May 8, 2020 By Dave Hendrick,

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Class of 2020: Dreams of Dumplings and Craft Beer Power Darden Student

Encouraged by Darden professors, Saule Kassengaliyeva launched a small business, making and selling dumplings intended to pair perfectly with beer and tell the story of the culture from which they emerged.

Saule Kassengaliyeva graduated from college in Maryland in 2008, at the onset of the financial crisis that would lead to the Great Recession. Job prospects were scarce, but a fellow Kazakh woman helped her to secure a monthlong internship in the international development field for someone with Russian-language skills. 

The short-term opportunity turned into a decade-long career in international development and foreign policy, first, in Washington, D.C., and later in Ukraine.

It was in Ukraine, where Kassengaliyeva was serving as a policy and compliance adviser, where an interest in entrepreneurship and the notion of business school first begin to stir.

“I was always amazed how entrepreneurial people would get when they lacked resources,” she said. “How do people create the best out what they have? That’s exactly what I found in Ukraine – people working hard with each other to allow the economy to thrive and to allow the country to thrive.”

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Upon her return to D.C., Kassengaliyeva longed for the entrepreneurial – “almost moving” – spirit of Kyiv. She applied to business schools – case method schools only, wanting to “experience and learn in the moment” – and eventually enrolled at Darden.

“It’s been amazing,” Kassengaliyeva said in April, as her Darden career began drawing to a close. “Darden showed me a different side of the human power of people teaching one another, first in learning teams and now more and more from interacting with entrepreneurs.”

Although she came to business school with an international development background and an undergraduate degree in women’s studies, at Darden Kassengaliyeva pursued an entrepreneurial goal informed by, of all things, her love of craft beer.

Breweries with excellent beer had exploded across the landscape over the course of the past decade, but too often their food options were limited or just plain crummy – an afterthought at best. Encouraged by Darden professors Saras Sarasvathy and Damon DeVito, Kassengaliyeva launched Piaz LLC, making and selling dumplings intended to pair perfectly with beer and tell the story of the culture from which they emerged.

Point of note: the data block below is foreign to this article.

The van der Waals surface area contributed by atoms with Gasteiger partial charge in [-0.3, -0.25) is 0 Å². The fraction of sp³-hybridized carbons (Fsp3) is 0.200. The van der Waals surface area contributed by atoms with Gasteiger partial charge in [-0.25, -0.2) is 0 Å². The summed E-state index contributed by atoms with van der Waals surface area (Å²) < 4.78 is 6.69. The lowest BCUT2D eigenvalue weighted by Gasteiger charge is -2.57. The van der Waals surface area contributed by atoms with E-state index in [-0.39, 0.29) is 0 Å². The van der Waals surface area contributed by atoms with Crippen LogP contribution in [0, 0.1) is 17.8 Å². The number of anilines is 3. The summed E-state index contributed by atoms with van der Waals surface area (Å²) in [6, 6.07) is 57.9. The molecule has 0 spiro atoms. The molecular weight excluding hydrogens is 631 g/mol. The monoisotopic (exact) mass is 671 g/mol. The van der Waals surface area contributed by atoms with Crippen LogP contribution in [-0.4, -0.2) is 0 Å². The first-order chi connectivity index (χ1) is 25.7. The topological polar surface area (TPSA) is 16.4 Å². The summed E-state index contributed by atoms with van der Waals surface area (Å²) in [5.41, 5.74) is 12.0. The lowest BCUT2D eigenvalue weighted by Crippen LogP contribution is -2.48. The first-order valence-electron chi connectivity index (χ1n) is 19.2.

“I love dumplings, and the great thing about them is there is some form of dough wrapped around some meat in every culture,” said Kassengaliyeva, who interned with AB-InBev between her first and second years at Darden. “I’m not going to call a burrito a dumpling, but there are so many different versions and there are so many different beers, and I thought it would be fun to pair the two.”

Kassengaliyeva, who sold her handmade manti dumplings at the Charlottesville City Market in 2019 and was an award-winner in the UVA Entrepreneurship Cup, says her long-term vision for Piaz is one in which she is able to work with craft breweries to pair the variety of dumplings she offers with telling a story of the women and culture behind the snack whenever possible.

“One of the patterns I consistently see is that some of the best student entrepreneurs tend to be doubted or dismissed,” said DeVito, who teaches the “Venture Velocity” class at Darden. “Saule got a lot of that, but she is the real deal. Every mentor I’ve brought in that works in or near her space has leaned back in thought and said, ‘There’s definitely something there.’”

Kassengaliyeva was plotting next steps in D.C. – looking for commercial kitchen space and jumping through the necessary regulatory hurdles – when the coronavirus pandemic struck. With tasting rooms closed, Kassengaliyeva plans to pivot to selling directly to consumers in the meantime.

Critically, she also hasn’t put all of her eggs in the dumpling basket. Kassengaliyeva will start work as a consultant with Berkeley Research Group after graduation.

“I wanted to have the capital that I can invest in the business and help it grow,” she said. “I could spend hours making dumplings, or I could try to employ the right people and buy the right machinery.”

Although the fourth quarter of her final year at Darden is not ending as expected, Kassengaliyeva said she’s not remorseful about the loss of many of the in-person experiences.

“The transition was abrupt, but I think that it will actually enable us to stay closer as a class,” Kassengaliyeva said. “We already have that habit of hopping on a Zoom call with another 50 people and just catching up with each other.”

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